Abigail Lingston, the teenaged heroine of Shirlene Obuobi’s Devoted, lives a mundane life with her tough and caring foster mother Willy. But dreams of flying and falling terrorize Abigail and, on one occasion, her nightmares become reality. Abigail, her body overtaken by a violent, raging entity not herself, beats up her annoying roommate. In her attempt to escape this terrifying possession, Abigail jumps out the window, catapulting herself from this reality into an alien one, Fosha.
Fosha is a strange world, with eerily deserted streets, hover bikes, and citizens who can temporarily grow wings. Abigail’s guides in this unusual universe are a host of colorful characters, including one who seems like a version of her own foster mother. Abigail learns that she is the Heiress, destined to purge Fosha of the Reefers, which are evil emanations of emotion similar to the one that took hold of her. Our protagonist must quickly orient herself to the foreign ways of Fosha and learn all she can about the nightmarish Reefers if she is to successfully defeat them and make Fosha safe again.
Devoted is Obuobi’s first novel, and it is the recipient of the iUniverse Editor’s Choice designation, which means that an editorial evaluation has deemed Devoted to be of high quality. Obuobi is a high-school student with interests in writing and reading fantasy, but her plot structure and pacing show skill usually seen in more experienced works.
Impressive for a freshman effort, Devoted stands above most self-published fantasies in terms of quality. Obuobi’s writing—vivid and descriptive, but never heavy or plodding—immediately immerses readers in the tumult of Abigail’s inner life. Obuobi gets the story moving from the first page and keeps the pace fleet and entertaining as Abigail drops into Fosha and tries to find her way around. From the moment a malicious Reefer seizes temporary control of Abigail, narrative tension mounts, impelling readers to share Abigail’s panic, curiosity, and desire to figure things out.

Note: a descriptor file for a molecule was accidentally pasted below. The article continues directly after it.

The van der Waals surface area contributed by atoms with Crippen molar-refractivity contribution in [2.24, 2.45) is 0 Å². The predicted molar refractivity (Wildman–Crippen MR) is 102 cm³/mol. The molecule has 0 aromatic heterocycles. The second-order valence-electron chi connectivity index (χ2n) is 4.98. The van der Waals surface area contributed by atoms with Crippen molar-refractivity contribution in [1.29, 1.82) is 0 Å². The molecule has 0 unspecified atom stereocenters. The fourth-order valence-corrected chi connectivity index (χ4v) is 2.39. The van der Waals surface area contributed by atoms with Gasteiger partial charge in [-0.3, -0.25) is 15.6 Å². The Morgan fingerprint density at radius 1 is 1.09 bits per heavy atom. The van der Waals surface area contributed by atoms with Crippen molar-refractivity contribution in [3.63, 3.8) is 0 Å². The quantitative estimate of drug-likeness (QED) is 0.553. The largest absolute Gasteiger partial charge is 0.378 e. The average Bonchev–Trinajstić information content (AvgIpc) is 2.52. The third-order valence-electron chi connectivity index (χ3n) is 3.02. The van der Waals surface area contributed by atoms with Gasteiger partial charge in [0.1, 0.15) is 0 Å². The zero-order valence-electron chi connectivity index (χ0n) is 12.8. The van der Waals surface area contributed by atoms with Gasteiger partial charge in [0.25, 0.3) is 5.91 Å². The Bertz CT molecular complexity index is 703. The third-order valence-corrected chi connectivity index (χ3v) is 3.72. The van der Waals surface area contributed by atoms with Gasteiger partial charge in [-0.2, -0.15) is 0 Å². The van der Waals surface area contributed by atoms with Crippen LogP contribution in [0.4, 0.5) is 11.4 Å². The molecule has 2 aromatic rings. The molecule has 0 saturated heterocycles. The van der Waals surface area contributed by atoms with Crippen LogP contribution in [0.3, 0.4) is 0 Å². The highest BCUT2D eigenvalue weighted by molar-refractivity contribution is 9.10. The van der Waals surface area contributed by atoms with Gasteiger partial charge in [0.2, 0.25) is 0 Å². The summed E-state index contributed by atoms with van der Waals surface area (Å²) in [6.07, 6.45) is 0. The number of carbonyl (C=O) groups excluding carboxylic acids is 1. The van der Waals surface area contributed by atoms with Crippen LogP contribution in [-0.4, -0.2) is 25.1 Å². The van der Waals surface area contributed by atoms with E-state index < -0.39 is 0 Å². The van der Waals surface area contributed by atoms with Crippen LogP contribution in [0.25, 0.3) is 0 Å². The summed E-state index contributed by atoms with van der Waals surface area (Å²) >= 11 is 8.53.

Devoted does have its weak points. The writing can be overdramatic, with Abigail feeling all emotions to the extreme. Sometimes, when the author tries to be poetic, her phrasing takes an awkward, confusing turn. However, the strength of the story and the propulsive forward momentum of the plot do much to smooth out these difficulties. Obuobi’s already promising style can only improve with time.
As an unusual spin on the fantasy save-the-world trope, Devoted will appeal most to pre-teen and teen readers who may take Obuobi’s example and prove that they, too, have an exciting tale to tell.